Why Lead Levels that are Under EPA Limitations Can Still be Dangerous
It wasn’t until the 60’s that scientists started to understand the serious health implications that lead could cause. It would take years until the EPA would eventually pass a ruling that outlawed the use of lead paint and decades later we are still seeing adults and children with dangerously high levels of lead toxicity, being diagnosed with poisoning.
But is there a safe amount of lead? Scientists think not, with many claiming that any level above zero can mean a serious increase in the risk of health problems. Fortunately, since lead paint was outlawed the average blood lead level (BLL) for Americans has dropped by more than 90% from 60 micrograms per deciliter of blood to only 5.
While that drop has been incredibly beneficial for our health, scientists say that we must keep going. The Lead RRP ruling means that homeowners and business people can’t work on their buildings without certified and trained professionals to ensure that it is safe. These workers can prepare the area, minimize the dust during the work and prevent excessive exposure to those in the vicinity.
Through their work and training, much of the lead paint in the country has been removed, but there is still plenty in our towns and cities, as well as the products that we might interact with.
Why is Lead Exposure Dangerous?
According to studies, even low-level exposure to lead for a long period can cause health problems including vomiting, fatigue, developmental delay in children and a permanent reduction in IQ. The most severe cases of lead poisoning can cause death, especially when the exposure is acute and in a large enough amount.
Scientists have been looking at BLL for years to try and identify where the threshold is for health problems so that they can screen the country and find those who are at risk. However, throughout their hard work, they have been unable to find any threshold for health problems. This result means that any exposure above zero could increase the risk of adverse health.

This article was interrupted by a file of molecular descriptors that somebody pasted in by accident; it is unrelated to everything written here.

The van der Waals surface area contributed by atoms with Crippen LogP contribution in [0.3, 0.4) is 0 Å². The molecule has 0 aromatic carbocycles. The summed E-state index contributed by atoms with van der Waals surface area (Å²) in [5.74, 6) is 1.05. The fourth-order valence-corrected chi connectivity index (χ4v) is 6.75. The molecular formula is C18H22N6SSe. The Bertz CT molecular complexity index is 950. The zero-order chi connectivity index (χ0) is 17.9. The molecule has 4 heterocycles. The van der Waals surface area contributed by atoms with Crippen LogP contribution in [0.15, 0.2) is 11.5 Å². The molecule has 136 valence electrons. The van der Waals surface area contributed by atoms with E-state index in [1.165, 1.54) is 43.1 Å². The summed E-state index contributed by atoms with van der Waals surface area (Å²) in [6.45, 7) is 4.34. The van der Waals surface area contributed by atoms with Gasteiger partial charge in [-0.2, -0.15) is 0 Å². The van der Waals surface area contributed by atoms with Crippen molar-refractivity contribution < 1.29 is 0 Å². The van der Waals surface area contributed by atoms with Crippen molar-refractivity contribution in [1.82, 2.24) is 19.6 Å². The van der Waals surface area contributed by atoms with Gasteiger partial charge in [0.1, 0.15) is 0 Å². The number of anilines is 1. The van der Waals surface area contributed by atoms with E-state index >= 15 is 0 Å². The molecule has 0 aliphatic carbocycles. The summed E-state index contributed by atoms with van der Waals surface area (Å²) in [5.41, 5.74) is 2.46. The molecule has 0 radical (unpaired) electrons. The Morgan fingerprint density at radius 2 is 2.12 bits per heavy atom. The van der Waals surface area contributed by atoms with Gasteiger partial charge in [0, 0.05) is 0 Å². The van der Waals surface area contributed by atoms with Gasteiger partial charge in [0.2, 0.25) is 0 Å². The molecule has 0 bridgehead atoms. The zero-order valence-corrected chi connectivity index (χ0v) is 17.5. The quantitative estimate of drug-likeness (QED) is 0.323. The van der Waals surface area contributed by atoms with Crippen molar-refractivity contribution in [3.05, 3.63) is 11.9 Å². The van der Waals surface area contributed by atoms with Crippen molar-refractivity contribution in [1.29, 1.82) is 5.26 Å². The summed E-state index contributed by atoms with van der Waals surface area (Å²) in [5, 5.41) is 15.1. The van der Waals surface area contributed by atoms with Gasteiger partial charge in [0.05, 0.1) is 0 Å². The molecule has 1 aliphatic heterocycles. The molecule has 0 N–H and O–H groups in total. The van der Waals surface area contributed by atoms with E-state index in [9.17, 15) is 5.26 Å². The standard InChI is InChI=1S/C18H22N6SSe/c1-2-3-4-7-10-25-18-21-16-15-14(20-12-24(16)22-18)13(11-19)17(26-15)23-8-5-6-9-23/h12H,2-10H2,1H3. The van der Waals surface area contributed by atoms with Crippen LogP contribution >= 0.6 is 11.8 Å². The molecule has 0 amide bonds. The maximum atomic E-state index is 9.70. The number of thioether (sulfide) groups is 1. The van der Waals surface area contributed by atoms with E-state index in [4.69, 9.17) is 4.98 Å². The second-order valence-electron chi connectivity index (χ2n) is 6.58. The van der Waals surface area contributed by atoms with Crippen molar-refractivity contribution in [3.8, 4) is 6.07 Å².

Is There Any Safe Level of Lead Exposure?
Scientists think not, and while they still use the limit of 5 micrograms per deciliter of blood as an indication of lead poisoning, some are arguing that it should be reduced further. As more information has emerged about the dangers that lead presents, parameters and measures that were previously thought to make us safe are still allowing us to face health risks.
One of the ways that we might find ourselves ingesting lead on a daily basis is through the water. While the lead water was outlawed in 1988, the water that we drink often has high levels of lead in it. The reason for this is because the old pipes that connect the water systems to our houses are often deteriorated and old.
The EPA Lead and Copper rule which was established in 1991 requires that water with a lead level of 15 ppb, which means 15 parts per billion, should be reduced. However, as we’ve already discussed, there is no safe level of lead consumption. As a result, drinking water which falls under this level but still contains lead is not being improved, and therefore we can drink it.
However, those who are the greatest danger of lead exposure are those who are working hard to remove it. OSHA mandates that the action level for work areas in 30 micrograms per cubic meter over an 8-hour workday. While these workers take extra precautions like wearing ventilation masks and overalls, they are working inside highly toxic areas.
For this reason, it’s vital that they undergo lead certification training as the EPA and the law requires. During this training and subsequent testing, they will be required to prove that they know how to make these worksites safe, reduce the level of lead toxicity and minimize the impact to those in the vicinity of the building.